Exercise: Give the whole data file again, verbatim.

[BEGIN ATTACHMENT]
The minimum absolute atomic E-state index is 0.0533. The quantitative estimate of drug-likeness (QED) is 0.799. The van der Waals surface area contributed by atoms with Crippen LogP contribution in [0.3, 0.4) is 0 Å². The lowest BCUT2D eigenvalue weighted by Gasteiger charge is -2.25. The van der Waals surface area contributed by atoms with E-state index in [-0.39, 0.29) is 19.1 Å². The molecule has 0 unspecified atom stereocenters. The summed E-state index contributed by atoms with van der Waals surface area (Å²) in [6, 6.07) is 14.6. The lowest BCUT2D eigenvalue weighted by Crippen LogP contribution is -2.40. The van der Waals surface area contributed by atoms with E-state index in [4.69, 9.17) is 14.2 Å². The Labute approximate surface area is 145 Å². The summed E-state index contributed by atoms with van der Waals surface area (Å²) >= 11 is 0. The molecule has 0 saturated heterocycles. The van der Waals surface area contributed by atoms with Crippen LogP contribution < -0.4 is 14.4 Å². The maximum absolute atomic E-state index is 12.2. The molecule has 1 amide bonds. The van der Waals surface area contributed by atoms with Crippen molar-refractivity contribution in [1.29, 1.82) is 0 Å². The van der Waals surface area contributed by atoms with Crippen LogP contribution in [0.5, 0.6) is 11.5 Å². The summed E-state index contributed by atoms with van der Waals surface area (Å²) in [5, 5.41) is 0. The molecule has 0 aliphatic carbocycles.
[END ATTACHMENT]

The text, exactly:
The minimum absolute atomic E-state index is 0.0533. The quantitative estimate of drug-likeness (QED) is 0.799. The van der Waals surface area contributed by atoms with Crippen LogP contribution in [0.3, 0.4) is 0 Å². The lowest BCUT2D eigenvalue weighted by Gasteiger charge is -2.25. The van der Waals surface area contributed by atoms with E-state index in [-0.39, 0.29) is 19.1 Å². The molecule has 0 unspecified atom stereocenters. The summed E-state index contributed by atoms with van der Waals surface area (Å²) in [6, 6.07) is 14.6. The lowest BCUT2D eigenvalue weighted by Crippen LogP contribution is -2.40. The van der Waals surface area contributed by atoms with E-state index in [4.69, 9.17) is 14.2 Å². The Labute approximate surface area is 145 Å². The summed E-state index contributed by atoms with van der Waals surface area (Å²) >= 11 is 0. The molecule has 0 saturated heterocycles. The van der Waals surface area contributed by atoms with Crippen LogP contribution < -0.4 is 14.4 Å². The maximum absolute atomic E-state index is 12.2. The molecule has 1 amide bonds. The van der Waals surface area contributed by atoms with Crippen molar-refractivity contribution in [1.29, 1.82) is 0 Å². The van der Waals surface area contributed by atoms with Crippen LogP contribution in [0.5, 0.6) is 11.5 Å². The summed E-state index contributed by atoms with van der Waals surface area (Å²) in [5, 5.41) is 0. The molecule has 0 aliphatic carbocycles.